Chickashanews.com

Features

August 31, 2013

Ring returns after 6 decades

CHICKASHA —

An 85-year-old woman will be reunited with her Chickasha High School class ring after it was flushed down the toilet in 1947.

The ring was retrieved by a sewer line cleaning crew in Stillwater, where Lodema Correia said the ring was lost. 

She met her first husband, Eddie Correia, at Chickasha High School. Eddie was three years older, Lodema said. He left for the Navy and when he came back Lodema had just graduated. The couple then moved to Stillwater. 

She said she thinks the ring was on the back of the toilet and her husband mistakenly knocked it into the bowl. 

Almost seven decades later, Charlie Yeats, a member of the cleaning crew, saw something shiny in the debris. Yeats picked the ring out and took it to Don Bishop with the City of Stillwater.

At first glance, Bishop said the crew thought it said 1996. They were surprised to find they were off a few decades. They identified it as a Chickasha High School class ring. They looked inside the ring and saw the initials L.N. Lodema's maiden name is Noland. 

Angela Widener, Chickasha High School librarian, said she received a call from Bishop. 

Widener then went through the school's archival books and found a program for the class of 1946 and searched for someone with the initials L.N. She discovered that  Lodema was a very involved student.  Eventually she tracked Lodema down with the help of Chickasha High School principal, Beth Edwards who knew a retired optometrist who graduated the same year. He knew that Lodema lived in northern Oklahoma City. 

Lodema said she was surprised when she received the call from Widener. 

"When she asked me 'Did you lose your class ring?' It stopped me dead in my tracks," Lodema said. 

"No telling how far it had gone. For them to say that they found it was just amazing," Lodema said.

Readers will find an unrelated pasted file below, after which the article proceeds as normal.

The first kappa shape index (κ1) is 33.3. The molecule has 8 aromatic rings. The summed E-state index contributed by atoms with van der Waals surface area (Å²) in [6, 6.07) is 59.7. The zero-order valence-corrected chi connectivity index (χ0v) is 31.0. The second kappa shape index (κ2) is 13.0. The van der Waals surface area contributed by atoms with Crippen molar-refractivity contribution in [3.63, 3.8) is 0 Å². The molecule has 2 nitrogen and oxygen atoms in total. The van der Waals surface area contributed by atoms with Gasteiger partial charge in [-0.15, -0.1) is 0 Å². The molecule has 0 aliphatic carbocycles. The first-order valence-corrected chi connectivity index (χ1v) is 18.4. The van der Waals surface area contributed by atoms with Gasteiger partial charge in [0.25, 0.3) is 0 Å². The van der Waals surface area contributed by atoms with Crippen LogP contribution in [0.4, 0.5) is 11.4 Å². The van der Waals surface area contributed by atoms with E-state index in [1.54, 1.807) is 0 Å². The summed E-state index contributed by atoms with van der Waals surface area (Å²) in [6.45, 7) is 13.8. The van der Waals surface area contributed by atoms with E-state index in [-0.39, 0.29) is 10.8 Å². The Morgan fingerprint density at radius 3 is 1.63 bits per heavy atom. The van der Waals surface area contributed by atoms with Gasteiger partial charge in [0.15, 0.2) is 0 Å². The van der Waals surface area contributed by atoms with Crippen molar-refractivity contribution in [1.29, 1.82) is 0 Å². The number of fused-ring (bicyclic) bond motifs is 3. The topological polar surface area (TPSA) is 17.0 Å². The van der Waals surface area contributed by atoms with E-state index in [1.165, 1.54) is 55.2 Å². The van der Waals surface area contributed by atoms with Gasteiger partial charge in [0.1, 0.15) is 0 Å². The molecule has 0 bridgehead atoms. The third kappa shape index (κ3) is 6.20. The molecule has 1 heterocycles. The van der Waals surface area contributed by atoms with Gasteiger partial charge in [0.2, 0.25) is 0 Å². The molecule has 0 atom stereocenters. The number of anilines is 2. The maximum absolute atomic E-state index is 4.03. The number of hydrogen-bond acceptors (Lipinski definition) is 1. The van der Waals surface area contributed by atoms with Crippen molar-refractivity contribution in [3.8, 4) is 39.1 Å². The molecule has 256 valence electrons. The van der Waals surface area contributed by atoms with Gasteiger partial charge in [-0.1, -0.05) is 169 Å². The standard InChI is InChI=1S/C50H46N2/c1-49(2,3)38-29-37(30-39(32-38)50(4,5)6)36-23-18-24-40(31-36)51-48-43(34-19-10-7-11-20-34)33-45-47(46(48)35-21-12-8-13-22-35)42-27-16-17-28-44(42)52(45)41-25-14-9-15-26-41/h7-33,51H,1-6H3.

Text Only
Features
  • A quarter of the world's most educated people live in the 100 largest cities

    College graduates are increasingly sorting themselves into high-cost, high-amenity cities such as Washington, New York, Boston and San Francisco, a phenomenon that threatens to segregate us across the country by education.

    July 23, 2014

  • image-3.jpg Girl Scout donates to Locks of Love

    Six-year-old Madison Dunn donated her long hair to Locks of Love when she learned that some children don't have hair.

    July 22, 2014 1 Photo

  • Hospitals let patients schedule ER visits

    Three times within a week, 34-year-old Michael Granillo went to the emergency room at Northridge Hospital Medical Center in Los Angeles because of intense back pain. Each time, Granillo, who didn't have insurance, stayed for less than an hour before leaving without being seen by a doctor.

    July 22, 2014

  • Malaysians wonder 'Why us?' after second loss of airline jet

    It was all too familiar. Grieving families rushing to airport. The flashing television graphics of a plane's last radar appearance. The uncomfortable officials before a heavy thicket of microphones.
    For many Malaysians, the disappearance of Flight 370 in March has been a long trauma from which the nation has not yet recovered.

    July 21, 2014

  • H@TG4ES-1.jpg Howling at the Gates:

    The web comic, "Howling at the Gates" begins when mad scientist Hypatia tells her boyfriend Grant that she plans to kidnap Pythagorus with her time machine.

    July 19, 2014 2 Photos

  • Survey shows colleges flouting sexual assault rules

    More than 40 percent of 440 colleges and universities surveyed by Sen. Claire McCaskill, D-Mo., haven't investigated a sexual assault in the past five years, according to a report released Wednesday.

    July 16, 2014

  • Are America's biggest alcohol brands targeting the country's underage youth?

    Underage drinkers - those between the ages of 18 and 20, most specifically - are more heavily exposed to printed alcohol advertisements than any other age group, according to a new study. And it's America's biggest booze companies that could be to blame.

    July 15, 2014

  • Can plants hear? Study finds that vibrations prompt some to boost their defenses

    They have no specialized structure to perceive sound as we do, but a new study has found that plants can discern the sound of predators through tiny vibrations of their leaves - and beef up their defenses in response.

    July 8, 2014

  • DSCF1770.JPG The sonogram fairy

    Walking into Bubbie's Bebes is like walking into a corner of Neverland.

    July 3, 2014 1 Photo

  • 20140625-AMX-HEALTH-EXERCISE252.jpg Fitness program caters to people with developmental disabilities

    Spirit - which stands for "Social Physical Interactive Respectful Inclusive Teamwork" - offers classes that help clients with developmental disabilities build muscle, increase flexibility and improve their diets. As a population, they have limited opportunities when it comes to health, Smith says. "And a lot need more social interaction," he adds.

    June 25, 2014 1 Photo